This work was supported by the Natural Sciences and Engineering Research Council of Canada under Grant 03974; Mitacs under Grant IT05783; and the Canada Foundation for Innovation under Grant 460597.
Conflict of Interest Statement
The authors declare that the research was conducted in the absence of any commercial or financial relationships that could be construed as a potential conflict of interest.
Amann, M., Runnels, S., Morgan, D. E., Trinity, J. D., Fjeldstad, A. S., Wray, D. W., et al. (2011). On the contribution of group III and IV muscle afferents to the circulatory response to rhythmic exercise in humans. J. Physiol. 589(Pt 15), 3855–3866. doi: 10.1113/jphysiol.2011.209353
Astorino, T. A., Robergs, R. A., Ghiasvand, F., Marks, D., and Burns, S. (2000). Incidence of the oxygen plateau at VO2max during exercise testing to volitional fatigue. J. Exerc. Physiol. Online 3, 1–12.
Bailey, T. G., Jones, H., Gregson, W., Atkinson, G., Cable, N. T., and Thijssen, D. H. J. (2012). Effect of ischemic preconditioning on lactate accumulation and running performance. Med. Sci. Sport Exerc. 44, 2084–2089. doi: 10.1249/MSS.0b013e318262cb17
Boulton, D., Taylor, C. E., Green, S., and Macefield, V. G. (2018). The metaboreflex does not contribute to the increase in muscle sympathetic nerve activity to contracting muscle during static exercise in humans. J. Physiol. 596, 1091–1102. doi: 10.1113/JP275526
Clevidence, M. W., Mowery, R. E., and Kushnick, M. R. (2012). The effects of ischemic preconditioning on aerobic and anaerobic variables associated with submaximal cycling performance. Eur. J. Appl. Physiol. 112, 3649–3654. doi: 10.1007/s00421-012-2345-5
Crisafulli, A., Tangianu, F., Tocco, F., Concu, A., Mameli, O., Mulliri, G., et al. (2011). Ischemic preconditioning of the muscle improves maximal exercise performance but not maximal oxygen uptake in humans. J. Appl. Physiol. 111, 530–536. doi: 10.1152/japplphysiol.00266.2011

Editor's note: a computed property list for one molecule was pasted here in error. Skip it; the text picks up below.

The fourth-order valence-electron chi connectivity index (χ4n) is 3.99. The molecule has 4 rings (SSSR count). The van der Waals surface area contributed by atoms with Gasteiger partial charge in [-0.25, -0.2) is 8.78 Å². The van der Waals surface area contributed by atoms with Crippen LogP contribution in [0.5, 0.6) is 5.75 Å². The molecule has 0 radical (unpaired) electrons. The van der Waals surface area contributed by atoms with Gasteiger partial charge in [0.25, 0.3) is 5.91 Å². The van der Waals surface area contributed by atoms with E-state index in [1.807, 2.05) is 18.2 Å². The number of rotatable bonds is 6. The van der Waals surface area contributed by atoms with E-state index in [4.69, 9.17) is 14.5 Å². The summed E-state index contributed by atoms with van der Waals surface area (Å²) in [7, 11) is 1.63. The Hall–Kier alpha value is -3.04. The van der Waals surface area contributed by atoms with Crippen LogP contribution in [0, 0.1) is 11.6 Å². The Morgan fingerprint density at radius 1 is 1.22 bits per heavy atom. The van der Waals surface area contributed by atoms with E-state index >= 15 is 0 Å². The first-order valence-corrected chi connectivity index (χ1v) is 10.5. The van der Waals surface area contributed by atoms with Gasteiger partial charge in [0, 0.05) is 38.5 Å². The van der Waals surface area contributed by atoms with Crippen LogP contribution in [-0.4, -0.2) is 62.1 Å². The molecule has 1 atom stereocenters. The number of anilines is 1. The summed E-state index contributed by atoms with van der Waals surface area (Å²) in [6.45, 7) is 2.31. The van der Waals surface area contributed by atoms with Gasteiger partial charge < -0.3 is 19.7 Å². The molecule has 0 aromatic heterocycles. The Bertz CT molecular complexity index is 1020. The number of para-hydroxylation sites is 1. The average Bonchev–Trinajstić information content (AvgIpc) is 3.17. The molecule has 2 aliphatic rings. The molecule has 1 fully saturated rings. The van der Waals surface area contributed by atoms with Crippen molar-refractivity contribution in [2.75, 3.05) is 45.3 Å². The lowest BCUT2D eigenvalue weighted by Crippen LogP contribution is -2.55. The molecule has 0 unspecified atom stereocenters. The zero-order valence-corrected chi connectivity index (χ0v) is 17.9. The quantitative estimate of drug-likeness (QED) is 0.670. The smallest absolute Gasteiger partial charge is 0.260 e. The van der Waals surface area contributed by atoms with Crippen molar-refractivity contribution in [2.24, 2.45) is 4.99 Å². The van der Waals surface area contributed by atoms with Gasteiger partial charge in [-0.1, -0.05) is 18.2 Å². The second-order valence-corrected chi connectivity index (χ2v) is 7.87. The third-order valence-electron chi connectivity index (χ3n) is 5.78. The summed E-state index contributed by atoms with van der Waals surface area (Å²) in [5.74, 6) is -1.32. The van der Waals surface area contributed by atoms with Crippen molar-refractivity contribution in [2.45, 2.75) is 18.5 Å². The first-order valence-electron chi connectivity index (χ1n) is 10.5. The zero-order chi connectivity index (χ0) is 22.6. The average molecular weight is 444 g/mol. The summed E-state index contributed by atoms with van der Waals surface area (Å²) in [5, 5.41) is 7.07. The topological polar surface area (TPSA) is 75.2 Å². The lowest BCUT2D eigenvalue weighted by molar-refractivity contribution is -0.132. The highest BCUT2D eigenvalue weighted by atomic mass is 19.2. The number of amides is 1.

Cruz, R. S., de Aguiar, R. A., Turnes, T., Salvador, A. F., and Caputo, F. (2016). Effects of ischemic preconditioning on short-duration cycling performance. Appl. Physiol. Nutr. Metab. 41, 825–831. doi: 10.1139/apnm-2015-0646
Cycling Power Lab. (2018). Cycling Power Lab. Available at: http://www.cyclingpowerlab.com/PowerSpeedScenarios.aspx
De Groot, P. C. E., Thijssen, D. H. J., Sanchez, M., Ellenkamp, R., and Hopman, M. T. E. (2010). Ischemic preconditioning improves maximal performance in humans. Eur. J. Appl. Physiol. 108, 141–146. doi: 10.1007/s00421-009-1195-2
de Oliveira Cruz, R. S., De Aguiar, R. A., Turnes, T., Pereira, K. L., and Caputo, F. (2015). Effects of ischemic preconditioning on maximal constant-load cycling performance. J. Appl. Physiol. 119, 961–967. doi: 10.1152/japplphysiol.00498.2015
Eckle, T., Köhler, D., Lehmann, R., El Kasmi, K. C., and Eltzschig, H. K. (2008). Hypoxia-inducible factor-1 is central to cardioprotection: a new paradigm for ischemic preconditioning. Circulation 118, 166–175. doi: 10.1161/CIRCULATIONAHA.107.758516
Hittinger, E. A., Maher, J. L., Nash, M. S., Perry, A. C., Signorile, J. F., Kressler, J., et al. (2014). Ischemic preconditioning does not improve peak exercise capacity at sea level or simulated high altitude in trained male cyclists. Appl. Physiol. Nutr. Metab. 40, 65–71. doi: 10.1139/apnm-2014-0080
Horiuchi, M., Endo, J., and Thijssen, D. H. J. (2015). Impact of ischemic preconditioning on functional sympatholysis during handgrip exercise in humans. Physiol. Rep. 3:e12304. doi: 10.14814/phy2.12304
Jean-St-Michel, E., Manlhiot, C., Li, J., Tropak, M., Michelsen, M. M., Schmidt, M. R., et al. (2011). Remote preconditioning improves maximal performance in highly trained athletes. Med. Sci. Sport Exerc. 43, 1280–1286. doi: 10.1249/MSS.0b013e318206845d
Kooijman, M., Thijssen, D. H. J., De Groot, P. C. E., Bleeker, M. W. P., Van Kuppevelt, H. J. M., Green, D. J., et al. (2008). Flow-mediated dilatation in the superficial femoral artery is nitric oxide mediated in humans. J. Physiol. 586, 1137–1145. doi: 10.1113/jphysiol.2007.145722
Paixao, R. C., da Mota, G. R., and Marocolo, M. (2014). Acute effect of ischemic preconditioning is detrimental to anaerobic performance in cyclists. Int. J. Sports Med. 35, 912–915. doi: 10.1055/s-0034-1372628